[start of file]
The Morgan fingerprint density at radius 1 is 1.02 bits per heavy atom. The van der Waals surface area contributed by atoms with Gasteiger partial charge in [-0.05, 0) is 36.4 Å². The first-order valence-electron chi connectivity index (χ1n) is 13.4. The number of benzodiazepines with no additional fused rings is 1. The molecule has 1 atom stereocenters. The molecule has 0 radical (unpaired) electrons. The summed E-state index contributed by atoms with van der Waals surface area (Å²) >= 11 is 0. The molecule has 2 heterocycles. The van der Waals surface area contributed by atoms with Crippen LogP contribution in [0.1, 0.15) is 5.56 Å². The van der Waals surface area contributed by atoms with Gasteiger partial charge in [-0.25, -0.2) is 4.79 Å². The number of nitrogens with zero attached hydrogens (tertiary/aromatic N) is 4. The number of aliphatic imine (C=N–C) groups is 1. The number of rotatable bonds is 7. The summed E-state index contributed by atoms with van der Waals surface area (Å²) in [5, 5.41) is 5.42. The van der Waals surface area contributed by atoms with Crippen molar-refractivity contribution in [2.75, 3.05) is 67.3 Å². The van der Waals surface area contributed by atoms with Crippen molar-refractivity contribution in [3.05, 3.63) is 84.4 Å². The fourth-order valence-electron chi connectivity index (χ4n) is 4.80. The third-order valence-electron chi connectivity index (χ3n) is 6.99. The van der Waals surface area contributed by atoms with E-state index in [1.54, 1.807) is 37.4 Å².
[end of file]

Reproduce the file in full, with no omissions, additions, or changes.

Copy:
The Morgan fingerprint density at radius 1 is 1.02 bits per heavy atom. The van der Waals surface area contributed by atoms with Gasteiger partial charge in [-0.05, 0) is 36.4 Å². The first-order valence-electron chi connectivity index (χ1n) is 13.4. The number of benzodiazepines with no additional fused rings is 1. The molecule has 1 atom stereocenters. The molecule has 0 radical (unpaired) electrons. The summed E-state index contributed by atoms with van der Waals surface area (Å²) >= 11 is 0. The molecule has 2 heterocycles. The van der Waals surface area contributed by atoms with Crippen LogP contribution in [0.1, 0.15) is 5.56 Å². The van der Waals surface area contributed by atoms with Gasteiger partial charge in [-0.25, -0.2) is 4.79 Å². The number of nitrogens with zero attached hydrogens (tertiary/aromatic N) is 4. The number of aliphatic imine (C=N–C) groups is 1. The number of rotatable bonds is 7. The summed E-state index contributed by atoms with van der Waals surface area (Å²) in [5, 5.41) is 5.42. The van der Waals surface area contributed by atoms with Crippen molar-refractivity contribution in [2.75, 3.05) is 67.3 Å². The van der Waals surface area contributed by atoms with Crippen molar-refractivity contribution in [3.05, 3.63) is 84.4 Å². The fourth-order valence-electron chi connectivity index (χ4n) is 4.80. The third-order valence-electron chi connectivity index (χ3n) is 6.99. The van der Waals surface area contributed by atoms with E-state index in [1.54, 1.807) is 37.4 Å².